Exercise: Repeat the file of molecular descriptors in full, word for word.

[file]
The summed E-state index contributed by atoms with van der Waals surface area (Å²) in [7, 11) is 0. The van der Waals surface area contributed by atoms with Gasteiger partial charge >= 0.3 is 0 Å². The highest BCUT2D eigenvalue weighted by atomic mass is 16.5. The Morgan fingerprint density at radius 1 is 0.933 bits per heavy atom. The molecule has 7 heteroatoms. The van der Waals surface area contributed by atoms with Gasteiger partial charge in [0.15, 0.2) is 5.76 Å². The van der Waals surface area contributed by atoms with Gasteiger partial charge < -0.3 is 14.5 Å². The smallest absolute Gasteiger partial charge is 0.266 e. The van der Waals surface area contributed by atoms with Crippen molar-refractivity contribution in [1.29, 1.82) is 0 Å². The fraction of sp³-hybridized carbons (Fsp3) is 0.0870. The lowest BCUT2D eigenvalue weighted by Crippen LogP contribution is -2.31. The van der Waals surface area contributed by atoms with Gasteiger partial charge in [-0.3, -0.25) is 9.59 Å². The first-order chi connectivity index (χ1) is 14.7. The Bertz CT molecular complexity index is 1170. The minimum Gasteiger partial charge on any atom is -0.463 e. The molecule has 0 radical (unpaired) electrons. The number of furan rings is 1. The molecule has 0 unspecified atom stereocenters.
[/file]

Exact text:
The summed E-state index contributed by atoms with van der Waals surface area (Å²) in [7, 11) is 0. The van der Waals surface area contributed by atoms with Gasteiger partial charge >= 0.3 is 0 Å². The highest BCUT2D eigenvalue weighted by atomic mass is 16.5. The Morgan fingerprint density at radius 1 is 0.933 bits per heavy atom. The molecule has 7 heteroatoms. The van der Waals surface area contributed by atoms with Gasteiger partial charge in [0.15, 0.2) is 5.76 Å². The van der Waals surface area contributed by atoms with Gasteiger partial charge < -0.3 is 14.5 Å². The smallest absolute Gasteiger partial charge is 0.266 e. The van der Waals surface area contributed by atoms with Crippen molar-refractivity contribution in [1.29, 1.82) is 0 Å². The fraction of sp³-hybridized carbons (Fsp3) is 0.0870. The lowest BCUT2D eigenvalue weighted by Crippen LogP contribution is -2.31. The van der Waals surface area contributed by atoms with Gasteiger partial charge in [-0.3, -0.25) is 9.59 Å². The first-order chi connectivity index (χ1) is 14.7. The Bertz CT molecular complexity index is 1170. The minimum Gasteiger partial charge on any atom is -0.463 e. The molecule has 0 radical (unpaired) electrons. The number of furan rings is 1. The molecule has 0 unspecified atom stereocenters.